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Korean Air strike ends; flights resume

Posted October. 23, 2000 12:43,   


The strike by the commercial pilots of Korean Airlines -- the nation¡¯s first disruption of airline service due to a walkout -- has ended after a last-minute negotiation between KAL and the pilots' union, 17-hours after the call for a strike.

The two sides agreed on major issues at 11 p.m. Sunday. Accordingly, KAL flights will resume as usual starting Monday morning.

At the end of a marathon talk, which began early in the morning Oct. 22 at the KAL office building in the Seosomun area of Seoul and lasted until 11 p.m. that night, the representatives of the KAL and chairman Lee Sun-Jae of the pilots' union pushed through an agreement on the major contentious issues such as a raise in per-hour wages of the pilots in flight. Having reached the agreement, the pilots' union revealed that the pilots scheduled for 6:40 a.m. flights from Seoul to Pusan on Monday would report as scheduled for work.

The pilots' union successfully obtained concessions by KAL to increase the per-hour flight rate for the pilots starting April 2001 to 12,000 won, and to receive a minimum 75-hour flight guaranteed wage regardless of the actual hours in flight, an increase from the current 65 hours.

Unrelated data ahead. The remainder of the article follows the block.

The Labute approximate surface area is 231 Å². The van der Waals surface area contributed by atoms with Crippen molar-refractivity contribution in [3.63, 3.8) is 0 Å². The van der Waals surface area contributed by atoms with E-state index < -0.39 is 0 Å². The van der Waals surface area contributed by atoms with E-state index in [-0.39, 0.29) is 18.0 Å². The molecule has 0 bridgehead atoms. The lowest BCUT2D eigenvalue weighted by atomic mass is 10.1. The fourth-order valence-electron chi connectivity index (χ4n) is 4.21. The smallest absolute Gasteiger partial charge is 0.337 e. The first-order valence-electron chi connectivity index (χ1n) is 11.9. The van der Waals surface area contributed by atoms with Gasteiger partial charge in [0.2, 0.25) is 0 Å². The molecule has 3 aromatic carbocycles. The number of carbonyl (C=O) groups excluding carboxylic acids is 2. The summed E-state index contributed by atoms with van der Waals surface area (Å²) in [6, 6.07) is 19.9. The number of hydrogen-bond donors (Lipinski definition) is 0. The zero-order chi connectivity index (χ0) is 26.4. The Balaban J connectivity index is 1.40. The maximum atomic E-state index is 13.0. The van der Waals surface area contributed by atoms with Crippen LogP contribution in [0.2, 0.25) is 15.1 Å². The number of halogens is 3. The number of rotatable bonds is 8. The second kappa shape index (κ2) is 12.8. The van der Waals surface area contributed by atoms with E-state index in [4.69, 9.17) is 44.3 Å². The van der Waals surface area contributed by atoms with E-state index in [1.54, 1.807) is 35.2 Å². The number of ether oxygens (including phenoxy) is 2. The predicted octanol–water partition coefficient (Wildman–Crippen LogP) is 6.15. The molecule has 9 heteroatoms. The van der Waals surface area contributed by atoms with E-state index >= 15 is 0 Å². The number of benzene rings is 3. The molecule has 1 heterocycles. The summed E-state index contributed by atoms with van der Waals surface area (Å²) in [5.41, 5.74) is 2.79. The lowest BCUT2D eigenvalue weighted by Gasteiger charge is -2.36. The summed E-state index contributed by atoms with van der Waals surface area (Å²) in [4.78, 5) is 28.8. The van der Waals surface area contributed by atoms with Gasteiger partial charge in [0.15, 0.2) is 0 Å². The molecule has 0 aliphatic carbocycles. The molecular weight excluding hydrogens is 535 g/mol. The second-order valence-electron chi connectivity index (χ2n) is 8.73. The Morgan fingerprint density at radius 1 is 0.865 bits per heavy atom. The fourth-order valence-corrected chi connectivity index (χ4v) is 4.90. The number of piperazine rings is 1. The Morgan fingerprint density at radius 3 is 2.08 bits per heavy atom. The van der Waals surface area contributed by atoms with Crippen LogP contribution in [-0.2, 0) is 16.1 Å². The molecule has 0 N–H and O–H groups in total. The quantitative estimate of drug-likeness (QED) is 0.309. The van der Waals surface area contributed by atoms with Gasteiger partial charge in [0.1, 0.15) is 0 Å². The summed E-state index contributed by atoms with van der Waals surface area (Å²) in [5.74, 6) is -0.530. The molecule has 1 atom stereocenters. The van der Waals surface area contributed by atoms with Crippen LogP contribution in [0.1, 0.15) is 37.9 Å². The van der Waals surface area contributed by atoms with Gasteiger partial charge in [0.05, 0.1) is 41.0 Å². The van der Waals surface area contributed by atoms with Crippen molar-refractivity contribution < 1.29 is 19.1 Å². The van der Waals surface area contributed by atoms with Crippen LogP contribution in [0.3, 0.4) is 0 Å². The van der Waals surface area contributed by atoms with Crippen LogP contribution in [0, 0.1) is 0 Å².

During the talks, a call by labor unions seeking stipulated recognition of plural labor union branches within the pilots' union threatened to abort the talks. However, through arbitration by the Ministry of Labor, the two sides have agreed to carry out the agreement for the next two years and will take full responsibility, including criminal, for any breach.

During the talks, the scheduled KAL flights Oct. 22 faced cancellation across the board. Of the 384 flights, including 21 cargo, scheduled for the day, only 12 from Seoul to Cheju Island and seven short international flights to China, Japan and Hong Kong took off as scheduled through the placement of non-Korean or non-union pilots in the cockpits. The cancellation caused great discomfort and inconvenience to the scheduled passengers.

KAL has revealed that had Oct. 24 flights been canceled, it would result in a loss of 20 billion won in income.

Song Jin-Hup jinhup@donga.com